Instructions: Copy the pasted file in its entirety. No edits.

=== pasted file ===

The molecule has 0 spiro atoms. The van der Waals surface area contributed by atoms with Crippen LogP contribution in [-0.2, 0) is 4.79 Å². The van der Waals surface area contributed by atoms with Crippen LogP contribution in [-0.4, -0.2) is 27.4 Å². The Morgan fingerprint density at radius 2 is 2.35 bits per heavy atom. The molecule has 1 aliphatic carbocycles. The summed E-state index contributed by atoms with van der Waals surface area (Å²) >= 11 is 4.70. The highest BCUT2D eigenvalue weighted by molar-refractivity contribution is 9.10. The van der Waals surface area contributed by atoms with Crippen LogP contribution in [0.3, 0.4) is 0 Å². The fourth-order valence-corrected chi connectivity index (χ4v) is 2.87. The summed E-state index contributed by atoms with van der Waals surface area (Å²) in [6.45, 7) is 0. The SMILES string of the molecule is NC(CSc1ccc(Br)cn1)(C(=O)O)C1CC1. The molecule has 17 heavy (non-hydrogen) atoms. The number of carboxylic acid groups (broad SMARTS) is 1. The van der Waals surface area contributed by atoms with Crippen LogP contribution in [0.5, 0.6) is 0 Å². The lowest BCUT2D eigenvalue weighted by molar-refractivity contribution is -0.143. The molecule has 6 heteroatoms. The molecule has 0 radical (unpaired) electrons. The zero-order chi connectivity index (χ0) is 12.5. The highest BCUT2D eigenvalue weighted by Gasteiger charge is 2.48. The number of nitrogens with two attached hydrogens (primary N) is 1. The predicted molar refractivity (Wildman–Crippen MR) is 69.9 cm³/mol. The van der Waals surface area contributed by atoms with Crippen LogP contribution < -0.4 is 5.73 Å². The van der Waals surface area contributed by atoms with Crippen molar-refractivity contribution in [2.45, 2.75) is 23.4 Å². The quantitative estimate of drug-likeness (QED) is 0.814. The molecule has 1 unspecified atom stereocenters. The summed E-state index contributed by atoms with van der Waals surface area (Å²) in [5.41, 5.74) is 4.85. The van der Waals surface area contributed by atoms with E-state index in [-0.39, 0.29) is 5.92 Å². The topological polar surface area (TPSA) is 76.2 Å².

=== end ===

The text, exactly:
The molecule has 0 spiro atoms. The van der Waals surface area contributed by atoms with Crippen LogP contribution in [-0.2, 0) is 4.79 Å². The van der Waals surface area contributed by atoms with Crippen LogP contribution in [-0.4, -0.2) is 27.4 Å². The Morgan fingerprint density at radius 2 is 2.35 bits per heavy atom. The molecule has 1 aliphatic carbocycles. The summed E-state index contributed by atoms with van der Waals surface area (Å²) >= 11 is 4.70. The highest BCUT2D eigenvalue weighted by molar-refractivity contribution is 9.10. The van der Waals surface area contributed by atoms with Crippen LogP contribution in [0.3, 0.4) is 0 Å². The fourth-order valence-corrected chi connectivity index (χ4v) is 2.87. The summed E-state index contributed by atoms with van der Waals surface area (Å²) in [6.45, 7) is 0. The SMILES string of the molecule is NC(CSc1ccc(Br)cn1)(C(=O)O)C1CC1. The molecule has 17 heavy (non-hydrogen) atoms. The number of carboxylic acid groups (broad SMARTS) is 1. The van der Waals surface area contributed by atoms with Crippen LogP contribution in [0.5, 0.6) is 0 Å². The lowest BCUT2D eigenvalue weighted by molar-refractivity contribution is -0.143. The molecule has 6 heteroatoms. The molecule has 0 radical (unpaired) electrons. The zero-order chi connectivity index (χ0) is 12.5. The highest BCUT2D eigenvalue weighted by Gasteiger charge is 2.48. The number of nitrogens with two attached hydrogens (primary N) is 1. The predicted molar refractivity (Wildman–Crippen MR) is 69.9 cm³/mol. The van der Waals surface area contributed by atoms with Crippen LogP contribution < -0.4 is 5.73 Å². The van der Waals surface area contributed by atoms with Crippen molar-refractivity contribution in [2.45, 2.75) is 23.4 Å². The quantitative estimate of drug-likeness (QED) is 0.814. The molecule has 1 unspecified atom stereocenters. The summed E-state index contributed by atoms with van der Waals surface area (Å²) in [5.41, 5.74) is 4.85. The van der Waals surface area contributed by atoms with E-state index in [-0.39, 0.29) is 5.92 Å². The topological polar surface area (TPSA) is 76.2 Å².